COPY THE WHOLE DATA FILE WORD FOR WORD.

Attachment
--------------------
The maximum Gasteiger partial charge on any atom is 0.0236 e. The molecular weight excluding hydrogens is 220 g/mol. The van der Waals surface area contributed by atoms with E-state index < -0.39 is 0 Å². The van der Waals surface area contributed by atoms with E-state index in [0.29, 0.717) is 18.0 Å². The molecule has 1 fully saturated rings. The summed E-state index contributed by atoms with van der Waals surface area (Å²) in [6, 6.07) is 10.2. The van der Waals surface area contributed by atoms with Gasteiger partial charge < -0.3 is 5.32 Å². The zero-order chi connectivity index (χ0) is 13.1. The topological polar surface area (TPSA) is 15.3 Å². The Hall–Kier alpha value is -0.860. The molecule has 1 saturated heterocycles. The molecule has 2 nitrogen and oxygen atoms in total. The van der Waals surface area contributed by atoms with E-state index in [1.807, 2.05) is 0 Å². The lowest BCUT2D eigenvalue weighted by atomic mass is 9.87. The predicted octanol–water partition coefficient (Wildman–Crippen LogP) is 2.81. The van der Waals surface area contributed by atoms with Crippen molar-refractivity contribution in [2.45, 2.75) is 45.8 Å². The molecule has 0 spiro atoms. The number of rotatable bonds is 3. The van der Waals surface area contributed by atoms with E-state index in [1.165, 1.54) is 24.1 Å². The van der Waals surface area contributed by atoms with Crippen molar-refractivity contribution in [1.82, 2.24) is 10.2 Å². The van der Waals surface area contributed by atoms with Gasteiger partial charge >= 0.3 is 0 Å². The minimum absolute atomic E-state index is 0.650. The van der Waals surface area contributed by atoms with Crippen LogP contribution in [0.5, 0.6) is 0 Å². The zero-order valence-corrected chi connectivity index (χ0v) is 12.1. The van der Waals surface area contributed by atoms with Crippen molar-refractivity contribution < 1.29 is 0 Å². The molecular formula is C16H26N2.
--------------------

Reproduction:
The maximum Gasteiger partial charge on any atom is 0.0236 e. The molecular weight excluding hydrogens is 220 g/mol. The van der Waals surface area contributed by atoms with E-state index < -0.39 is 0 Å². The van der Waals surface area contributed by atoms with E-state index in [0.29, 0.717) is 18.0 Å². The molecule has 1 fully saturated rings. The summed E-state index contributed by atoms with van der Waals surface area (Å²) in [6, 6.07) is 10.2. The van der Waals surface area contributed by atoms with Gasteiger partial charge < -0.3 is 5.32 Å². The zero-order chi connectivity index (χ0) is 13.1. The topological polar surface area (TPSA) is 15.3 Å². The Hall–Kier alpha value is -0.860. The molecule has 1 saturated heterocycles. The molecule has 2 nitrogen and oxygen atoms in total. The van der Waals surface area contributed by atoms with E-state index in [1.807, 2.05) is 0 Å². The lowest BCUT2D eigenvalue weighted by atomic mass is 9.87. The predicted octanol–water partition coefficient (Wildman–Crippen LogP) is 2.81. The van der Waals surface area contributed by atoms with Crippen molar-refractivity contribution in [2.45, 2.75) is 45.8 Å². The molecule has 0 spiro atoms. The number of rotatable bonds is 3. The van der Waals surface area contributed by atoms with E-state index in [1.165, 1.54) is 24.1 Å². The van der Waals surface area contributed by atoms with Crippen molar-refractivity contribution in [1.82, 2.24) is 10.2 Å². The van der Waals surface area contributed by atoms with Gasteiger partial charge >= 0.3 is 0 Å². The minimum absolute atomic E-state index is 0.650. The van der Waals surface area contributed by atoms with Crippen LogP contribution in [0.5, 0.6) is 0 Å². The zero-order valence-corrected chi connectivity index (χ0v) is 12.1. The van der Waals surface area contributed by atoms with Crippen molar-refractivity contribution < 1.29 is 0 Å². The molecular formula is C16H26N2.